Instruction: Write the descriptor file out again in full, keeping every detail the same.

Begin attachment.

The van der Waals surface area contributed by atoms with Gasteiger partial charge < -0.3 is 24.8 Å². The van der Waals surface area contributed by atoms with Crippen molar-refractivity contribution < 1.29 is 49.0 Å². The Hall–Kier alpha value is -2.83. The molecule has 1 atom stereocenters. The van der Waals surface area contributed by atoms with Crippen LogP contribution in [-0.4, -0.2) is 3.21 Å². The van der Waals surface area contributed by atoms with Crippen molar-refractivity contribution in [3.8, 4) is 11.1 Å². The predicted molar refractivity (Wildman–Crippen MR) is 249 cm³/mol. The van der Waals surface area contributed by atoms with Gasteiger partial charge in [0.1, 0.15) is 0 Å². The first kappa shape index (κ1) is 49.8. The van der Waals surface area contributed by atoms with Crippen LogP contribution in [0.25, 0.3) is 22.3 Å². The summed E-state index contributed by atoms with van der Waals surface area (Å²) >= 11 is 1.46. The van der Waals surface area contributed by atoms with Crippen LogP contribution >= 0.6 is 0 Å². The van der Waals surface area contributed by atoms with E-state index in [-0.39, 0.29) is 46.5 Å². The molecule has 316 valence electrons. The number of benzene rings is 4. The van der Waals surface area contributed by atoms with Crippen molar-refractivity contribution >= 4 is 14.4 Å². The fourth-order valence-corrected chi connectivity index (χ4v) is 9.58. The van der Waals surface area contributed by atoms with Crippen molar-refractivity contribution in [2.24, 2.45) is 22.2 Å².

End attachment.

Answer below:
The van der Waals surface area contributed by atoms with Gasteiger partial charge < -0.3 is 24.8 Å². The van der Waals surface area contributed by atoms with Crippen molar-refractivity contribution < 1.29 is 49.0 Å². The Hall–Kier alpha value is -2.83. The molecule has 1 atom stereocenters. The van der Waals surface area contributed by atoms with Crippen LogP contribution in [-0.4, -0.2) is 3.21 Å². The van der Waals surface area contributed by atoms with Crippen molar-refractivity contribution in [3.8, 4) is 11.1 Å². The predicted molar refractivity (Wildman–Crippen MR) is 249 cm³/mol. The van der Waals surface area contributed by atoms with Gasteiger partial charge in [0.1, 0.15) is 0 Å². The first kappa shape index (κ1) is 49.8. The van der Waals surface area contributed by atoms with Crippen LogP contribution in [0.25, 0.3) is 22.3 Å². The summed E-state index contributed by atoms with van der Waals surface area (Å²) >= 11 is 1.46. The van der Waals surface area contributed by atoms with Crippen LogP contribution >= 0.6 is 0 Å². The van der Waals surface area contributed by atoms with E-state index in [-0.39, 0.29) is 46.5 Å². The molecule has 316 valence electrons. The number of benzene rings is 4. The van der Waals surface area contributed by atoms with Crippen molar-refractivity contribution >= 4 is 14.4 Å². The fourth-order valence-corrected chi connectivity index (χ4v) is 9.58. The van der Waals surface area contributed by atoms with Crippen molar-refractivity contribution in [2.24, 2.45) is 22.2 Å².